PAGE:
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Year : 2019  |  Volume : 27  |  Issue : 1  |  Page : 112-115

An unusual combination of complications in a pediatric burn patient with successful outcome

Department of Plastic Surgery, Baby Memorial Hospital, Kozhikode, Kerala, India

Date of Web Publication17-Jan-2020

Correspondence Address:
Dr. Santhy Mohanachandran Nair
Department of Plastic Surgery, Baby Memorial Hospital, Indira Gandhi Road, Kozhikode - 673 004, Kerala
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Source of Support: None, Conflict of Interest: None

DOI: 10.4103/ijb.ijb_25_18

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Accidental burns is one of the most commonly encountered condition in our society. Women and children are often affected. The case being discussed is of a burn victim who had a series of unexpected and rare life-threatening complications. The child developed complications of actively bleeding duodenal stress ulcer, deep-vein thrombosis, and heparin-induced thrombocytopenia with thrombosis in addition to bacterial sepsis, during the hospital stay. All the complications that the child endured were unfortunate though not uncommon, and with the help of accurate diagnosis, treatment, and multidisciplinary team approach, we were able to save the child and enable him to lead a normal life.

Keywords: Deep-vein thrombosis, heparin-induced thrombocytopenia and thrombosis, pediatric burns, stress ulcer

How to cite this article:
Nair SM, Oommen J, Chandrabose V T, Muhammed H, Kalathingal K, Sivadasan A, Joseph S, Pydi RV, Shet SM, Samantaray S. An unusual combination of complications in a pediatric burn patient with successful outcome. Indian J Burns 2019;27:112-5

How to cite this URL:
Nair SM, Oommen J, Chandrabose V T, Muhammed H, Kalathingal K, Sivadasan A, Joseph S, Pydi RV, Shet SM, Samantaray S. An unusual combination of complications in a pediatric burn patient with successful outcome. Indian J Burns [serial online] 2019 [cited 2023 Feb 4];27:112-5. Available from: https://www.ijburns.com/text.asp?2019/27/1/112/275903

  Introduction Top

The case being discussed is of a burn victim who had a series of life-threatening complications. It highlights the need for a high index of suspicion when treating burns patients even while following the established protocol of treatment as it is a state of extreme physiological stress for the body.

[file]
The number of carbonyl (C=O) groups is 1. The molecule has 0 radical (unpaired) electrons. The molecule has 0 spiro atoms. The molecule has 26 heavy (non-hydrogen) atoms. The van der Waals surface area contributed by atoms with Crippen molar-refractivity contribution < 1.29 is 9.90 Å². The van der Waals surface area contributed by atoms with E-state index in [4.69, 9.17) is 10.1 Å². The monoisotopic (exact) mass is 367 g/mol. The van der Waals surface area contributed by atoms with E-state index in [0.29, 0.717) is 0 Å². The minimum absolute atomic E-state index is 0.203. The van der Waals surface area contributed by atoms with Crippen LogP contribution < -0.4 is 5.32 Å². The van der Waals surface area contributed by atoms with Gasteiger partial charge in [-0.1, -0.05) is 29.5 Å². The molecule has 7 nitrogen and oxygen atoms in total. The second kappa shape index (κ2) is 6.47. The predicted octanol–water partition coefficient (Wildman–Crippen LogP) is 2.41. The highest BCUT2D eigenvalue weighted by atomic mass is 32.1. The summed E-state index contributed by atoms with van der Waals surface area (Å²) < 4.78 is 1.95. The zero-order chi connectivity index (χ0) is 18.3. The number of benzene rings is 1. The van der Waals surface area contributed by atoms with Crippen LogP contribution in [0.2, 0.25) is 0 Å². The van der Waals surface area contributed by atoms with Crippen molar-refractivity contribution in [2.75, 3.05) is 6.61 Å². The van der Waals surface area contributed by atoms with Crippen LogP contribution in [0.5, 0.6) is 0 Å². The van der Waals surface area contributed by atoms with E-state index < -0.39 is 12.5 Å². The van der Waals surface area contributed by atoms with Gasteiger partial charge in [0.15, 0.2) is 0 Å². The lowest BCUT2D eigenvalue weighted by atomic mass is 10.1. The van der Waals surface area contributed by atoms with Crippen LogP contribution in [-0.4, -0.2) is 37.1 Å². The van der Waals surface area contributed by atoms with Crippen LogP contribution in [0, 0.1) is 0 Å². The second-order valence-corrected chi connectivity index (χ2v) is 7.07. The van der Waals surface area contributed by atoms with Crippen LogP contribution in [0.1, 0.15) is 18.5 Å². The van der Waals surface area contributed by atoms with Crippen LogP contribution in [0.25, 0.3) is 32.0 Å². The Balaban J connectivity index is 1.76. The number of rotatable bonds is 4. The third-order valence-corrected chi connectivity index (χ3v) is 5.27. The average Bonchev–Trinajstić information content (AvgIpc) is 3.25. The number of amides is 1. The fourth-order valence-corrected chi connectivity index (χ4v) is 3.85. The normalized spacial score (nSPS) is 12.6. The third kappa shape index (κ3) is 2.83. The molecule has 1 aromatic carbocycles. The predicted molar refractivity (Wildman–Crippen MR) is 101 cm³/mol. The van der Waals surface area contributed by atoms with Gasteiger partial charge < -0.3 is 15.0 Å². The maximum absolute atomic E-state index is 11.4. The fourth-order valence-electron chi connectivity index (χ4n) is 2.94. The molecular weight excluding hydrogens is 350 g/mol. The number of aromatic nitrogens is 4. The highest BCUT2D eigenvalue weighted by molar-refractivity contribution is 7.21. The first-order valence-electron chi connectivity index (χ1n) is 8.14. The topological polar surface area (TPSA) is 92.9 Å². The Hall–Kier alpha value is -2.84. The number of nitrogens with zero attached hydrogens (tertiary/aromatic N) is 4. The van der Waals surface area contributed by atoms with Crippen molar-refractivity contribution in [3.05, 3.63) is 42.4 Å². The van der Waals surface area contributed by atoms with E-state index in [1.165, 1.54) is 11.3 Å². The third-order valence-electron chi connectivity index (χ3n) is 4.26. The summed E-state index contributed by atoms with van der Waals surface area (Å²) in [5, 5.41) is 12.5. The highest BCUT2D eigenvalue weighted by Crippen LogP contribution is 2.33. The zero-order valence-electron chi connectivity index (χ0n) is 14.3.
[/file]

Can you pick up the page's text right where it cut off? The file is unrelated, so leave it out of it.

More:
Case Report Top

An 18-month-old male child presented to the emergency department with 35% total body surface area (TBSA) second-degree scald burns (Lund and Browder assessment), 2 h after an accidental spillage of hot water over the body. He was admitted in burns intensive care unit and intravenous Ringer's lactate as per Parkland formula was initiated. Wound debridement with removal of blisters and biological membrane (antibiotic-treated and glycerol-preserved amniotic membrane) application were done [Figure 1] and [Figure 2]. The postoperative period was uneventful. Oral feeds were initiated on the 2nd day with high-protein high-calorie diet. The patient showed good improvement with satisfactory healing of burns wound.
Figure 1: About 35% total body surface area burns after debridement of burn areas and biological membrane application

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Figure 2: About 35% total body surface area burns after debridement of burn areas and biological membrane application

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On day 5, the patient developed multiple episodes of melena and hypotension. Hemoglobin (Hb) dropped to 2.9 g/dL and he was pale with cold extremities. Bolus intravenous fluids were given along with multiple packed cell transfusions. Emergency endoscopy revealed a duodenal ulcer with a clot at its base in the posterior wall of the D2 segment, for which clipping was done [Figure 3]. Over the next 3 days, the patient was stable, with Hb level rising to 9 g/dL.